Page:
Aaahhh, "Night Watch." The kids are nestled in their beds, the dishes are put away and the boat is quiet except for the sound of water rushing along her sides and the occasional knocking sound of an errant wave wacking the hull. The auto-pilot is squeaking as usual, but at least it isn't broken as Eric fixed it again this afternoon. It is funny how we become fixated on a random point in the open ocean: in just 15 nautical miles we get to make a 20 degree turn. At that point we still have 196 miles to go, but in the scheme of a roughly 700 mile trip, this little turn is nothing short of a significant milestone. What excitement!
We have had a very smooth passage so far, departing Fiji aside, we have had no weather to speak of and shouldn't before we are nestled safely in the harbor. We sailed dead downwind for 36 hours straight, "wing on wing." This phrase describes how the main sail is let out on one side of the boat, held in position by tension between the mainsheet and a preventer (so it doesn't gybe) and the headsail is poled out on the opposite side. Think butterfly wings or a spatchcocked chicken. It is often a fussy point of sail, you don't want either sail to get backwinded, but with a steady enough wind (we had 12-17 kts) and calm enough seas (9-12 foot swells but 10-12 seconds apart) it can be quite comfortable. I must give Eric full credit for suggesting that was how we'd keep to our course line and I did protest because it takes a while to set it all up right, but that has been the ticket to staying on track.
I've been a little more relaxed on this passage - relatively speaking - and we are moving along nicely toward our goal. Because this was going to be a bit longer passage than we've had for a while (6 days), Eric agreed to my commissioning a voyage forecast (approx $45) from Bob McDavitt the official "Weather Ambassador" for New Zealand. Bob is also the South Pacific sailor's weather guru and sends out a weekly synopsis to the fleet. Sometimes he talks about weather like Alan Greenspan talks about the economy, but his voyage forecast has been quite accessible and helpful. It gives me great comfort to hear from a weather forecaster that we should have no significant weather issues on the passage. Eric was reluctant (we have so much free weather info at our disposal already), but I asked him to consider it a gift, say. a 13th wedding anniversary gift, and that way he'd be getting off rather inexpensively. Who wants a voyage forecast for their anniversary? The lady who got the new toilet for her birthday! Tonight we pass within 16 miles of Aneityum, or Anatom, the southern most island in the country of Vanuatu (van-WAH-tu). We won't sail into Vanuatu because the checkin port is a few islands up and quite a bit further North than we have time for, but I can see it on the radar now and it is so tantalizingly close. Instead, we may fly end up flying to Vanuatu from Noumea. Seems a shame to be so close and just miss it.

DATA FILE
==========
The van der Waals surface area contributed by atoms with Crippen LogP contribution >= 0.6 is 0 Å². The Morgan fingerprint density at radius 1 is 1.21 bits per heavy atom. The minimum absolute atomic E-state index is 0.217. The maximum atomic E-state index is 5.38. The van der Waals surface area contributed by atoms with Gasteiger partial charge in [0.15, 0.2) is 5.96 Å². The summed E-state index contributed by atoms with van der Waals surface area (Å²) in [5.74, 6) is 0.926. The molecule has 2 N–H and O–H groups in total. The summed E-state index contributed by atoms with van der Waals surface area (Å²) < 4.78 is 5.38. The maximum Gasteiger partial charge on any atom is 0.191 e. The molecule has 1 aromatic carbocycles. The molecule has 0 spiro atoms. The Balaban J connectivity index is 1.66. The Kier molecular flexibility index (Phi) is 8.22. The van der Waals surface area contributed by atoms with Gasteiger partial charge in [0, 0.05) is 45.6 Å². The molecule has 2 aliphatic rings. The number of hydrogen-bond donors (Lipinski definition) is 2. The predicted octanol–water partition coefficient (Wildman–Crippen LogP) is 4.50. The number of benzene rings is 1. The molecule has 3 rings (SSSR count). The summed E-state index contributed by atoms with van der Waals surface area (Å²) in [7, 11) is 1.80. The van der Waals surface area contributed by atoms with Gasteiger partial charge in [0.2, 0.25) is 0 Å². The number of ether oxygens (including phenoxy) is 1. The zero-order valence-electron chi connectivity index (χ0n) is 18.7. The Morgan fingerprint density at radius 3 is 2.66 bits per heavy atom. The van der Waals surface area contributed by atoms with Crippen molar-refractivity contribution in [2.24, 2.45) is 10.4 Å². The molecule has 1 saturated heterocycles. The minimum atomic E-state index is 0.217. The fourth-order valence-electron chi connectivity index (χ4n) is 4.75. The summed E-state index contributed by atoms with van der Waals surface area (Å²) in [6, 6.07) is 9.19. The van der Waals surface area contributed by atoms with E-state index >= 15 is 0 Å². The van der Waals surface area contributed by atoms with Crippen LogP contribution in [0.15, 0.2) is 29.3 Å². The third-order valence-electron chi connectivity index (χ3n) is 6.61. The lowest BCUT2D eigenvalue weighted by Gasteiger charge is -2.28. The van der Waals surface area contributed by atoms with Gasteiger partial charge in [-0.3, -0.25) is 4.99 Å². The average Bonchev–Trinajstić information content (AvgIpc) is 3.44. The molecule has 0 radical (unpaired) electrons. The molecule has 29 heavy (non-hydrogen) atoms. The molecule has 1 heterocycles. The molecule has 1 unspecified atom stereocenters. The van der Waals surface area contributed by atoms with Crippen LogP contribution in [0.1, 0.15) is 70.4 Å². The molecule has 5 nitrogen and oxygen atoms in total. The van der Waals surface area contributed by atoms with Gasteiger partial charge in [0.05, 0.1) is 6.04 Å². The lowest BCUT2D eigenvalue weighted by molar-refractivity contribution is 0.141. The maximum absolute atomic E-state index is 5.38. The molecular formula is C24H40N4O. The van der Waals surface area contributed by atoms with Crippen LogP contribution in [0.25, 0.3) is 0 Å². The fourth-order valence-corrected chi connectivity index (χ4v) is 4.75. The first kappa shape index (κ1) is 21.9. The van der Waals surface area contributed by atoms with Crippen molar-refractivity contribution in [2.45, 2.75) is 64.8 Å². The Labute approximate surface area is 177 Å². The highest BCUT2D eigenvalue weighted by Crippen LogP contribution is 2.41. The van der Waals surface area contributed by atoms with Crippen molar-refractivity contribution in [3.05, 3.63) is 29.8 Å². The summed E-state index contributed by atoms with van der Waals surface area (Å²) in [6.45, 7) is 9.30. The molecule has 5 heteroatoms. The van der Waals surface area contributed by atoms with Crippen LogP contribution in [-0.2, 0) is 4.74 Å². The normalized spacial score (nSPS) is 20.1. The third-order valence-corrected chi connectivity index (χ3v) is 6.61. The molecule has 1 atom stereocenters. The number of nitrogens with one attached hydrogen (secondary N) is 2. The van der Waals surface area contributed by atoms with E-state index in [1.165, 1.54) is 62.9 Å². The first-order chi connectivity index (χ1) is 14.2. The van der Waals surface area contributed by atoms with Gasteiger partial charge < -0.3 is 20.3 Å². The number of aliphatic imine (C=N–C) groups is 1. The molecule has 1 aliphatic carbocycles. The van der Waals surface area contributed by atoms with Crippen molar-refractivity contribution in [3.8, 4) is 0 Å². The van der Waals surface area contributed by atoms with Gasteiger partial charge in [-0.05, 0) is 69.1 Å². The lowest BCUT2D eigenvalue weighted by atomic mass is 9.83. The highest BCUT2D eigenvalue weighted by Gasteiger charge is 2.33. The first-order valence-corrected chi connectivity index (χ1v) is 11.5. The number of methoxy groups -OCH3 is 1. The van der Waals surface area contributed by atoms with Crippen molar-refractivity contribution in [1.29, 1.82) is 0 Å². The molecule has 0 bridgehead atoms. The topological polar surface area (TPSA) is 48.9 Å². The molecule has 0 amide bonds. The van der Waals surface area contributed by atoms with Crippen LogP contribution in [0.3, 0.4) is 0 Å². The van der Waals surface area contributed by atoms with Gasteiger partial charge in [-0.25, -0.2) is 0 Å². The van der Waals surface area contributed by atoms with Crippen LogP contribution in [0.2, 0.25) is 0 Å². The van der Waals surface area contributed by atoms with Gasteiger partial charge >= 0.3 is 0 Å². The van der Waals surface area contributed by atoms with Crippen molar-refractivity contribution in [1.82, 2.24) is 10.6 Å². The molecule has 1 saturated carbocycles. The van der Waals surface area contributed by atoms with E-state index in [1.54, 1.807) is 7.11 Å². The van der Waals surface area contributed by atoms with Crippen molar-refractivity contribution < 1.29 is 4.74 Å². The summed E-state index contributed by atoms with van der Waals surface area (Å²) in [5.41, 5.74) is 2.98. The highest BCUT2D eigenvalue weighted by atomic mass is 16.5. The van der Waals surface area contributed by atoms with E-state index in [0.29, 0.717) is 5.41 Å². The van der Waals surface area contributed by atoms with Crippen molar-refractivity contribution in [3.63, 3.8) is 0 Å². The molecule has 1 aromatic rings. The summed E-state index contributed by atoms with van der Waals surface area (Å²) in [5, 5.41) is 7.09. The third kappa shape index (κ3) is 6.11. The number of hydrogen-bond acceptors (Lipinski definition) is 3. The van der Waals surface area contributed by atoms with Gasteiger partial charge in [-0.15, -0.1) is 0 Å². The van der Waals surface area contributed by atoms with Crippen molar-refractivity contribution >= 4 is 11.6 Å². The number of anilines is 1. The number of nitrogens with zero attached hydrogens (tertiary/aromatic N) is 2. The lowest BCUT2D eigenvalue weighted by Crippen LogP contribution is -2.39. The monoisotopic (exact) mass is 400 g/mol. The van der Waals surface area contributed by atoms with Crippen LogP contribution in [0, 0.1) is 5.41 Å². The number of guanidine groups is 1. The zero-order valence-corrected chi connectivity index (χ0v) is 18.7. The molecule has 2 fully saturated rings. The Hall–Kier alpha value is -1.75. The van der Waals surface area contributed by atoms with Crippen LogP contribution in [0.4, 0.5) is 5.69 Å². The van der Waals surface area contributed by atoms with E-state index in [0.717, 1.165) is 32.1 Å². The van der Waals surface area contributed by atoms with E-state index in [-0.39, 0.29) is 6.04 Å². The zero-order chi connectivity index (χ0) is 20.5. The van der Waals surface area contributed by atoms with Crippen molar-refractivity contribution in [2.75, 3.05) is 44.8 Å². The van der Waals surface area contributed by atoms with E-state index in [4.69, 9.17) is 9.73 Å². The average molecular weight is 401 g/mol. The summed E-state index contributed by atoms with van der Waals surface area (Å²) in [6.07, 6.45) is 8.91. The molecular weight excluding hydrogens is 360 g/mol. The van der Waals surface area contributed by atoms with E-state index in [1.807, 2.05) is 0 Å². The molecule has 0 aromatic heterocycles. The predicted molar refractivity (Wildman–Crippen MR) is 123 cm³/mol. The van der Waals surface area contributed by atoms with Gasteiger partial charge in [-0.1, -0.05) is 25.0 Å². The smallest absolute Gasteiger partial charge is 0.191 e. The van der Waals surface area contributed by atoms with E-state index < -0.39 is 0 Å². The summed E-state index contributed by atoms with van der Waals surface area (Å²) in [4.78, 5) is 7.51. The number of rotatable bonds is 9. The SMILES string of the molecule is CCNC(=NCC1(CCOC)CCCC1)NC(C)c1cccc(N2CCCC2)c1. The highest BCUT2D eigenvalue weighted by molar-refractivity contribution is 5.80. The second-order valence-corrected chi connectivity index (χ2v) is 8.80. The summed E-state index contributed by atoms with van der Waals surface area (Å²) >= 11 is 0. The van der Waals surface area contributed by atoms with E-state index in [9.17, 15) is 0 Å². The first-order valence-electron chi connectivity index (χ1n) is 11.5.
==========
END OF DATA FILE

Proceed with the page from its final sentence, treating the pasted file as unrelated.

We have left Fiji far behind and are now more than halfway to Noumea, New Caledonia. I blogged a while back that Fiji was becoming my favorite place. That was premature - Savu Savu is a lovely port and I could eat Indian food every day of my life, but the rest of the country gave me the third-world blues by the time we were checking out and heading to sea. It's the little things that add up. For example, I went shopping twice to provision for this passage. The first time I had a full cart and by the time I was up next in line the power went out so the check out machines didn't work. Some people just parked themselves to wait it out. I didn't have the patience to sit and sweat in a store while my perishables began to perish before I even paid for them. The second time I went to provision I had a cart full again and when I got to the front of the line, the computer system shut down. That time I was determined to leave with the goods I needed. I spotted a lady working behind the liquor counter, a caged-in box with a little window very similar to liquor store checkouts in Chicago. She apparently worked off a different system so her checkout machine still functioned. One by one I passed my items, a full week's worth of groceries, through the little window so she could scan them and hand them back to me. That incident by itself could be a funny story, but add it up with the 50 other things that happened and it starts to get anyone down.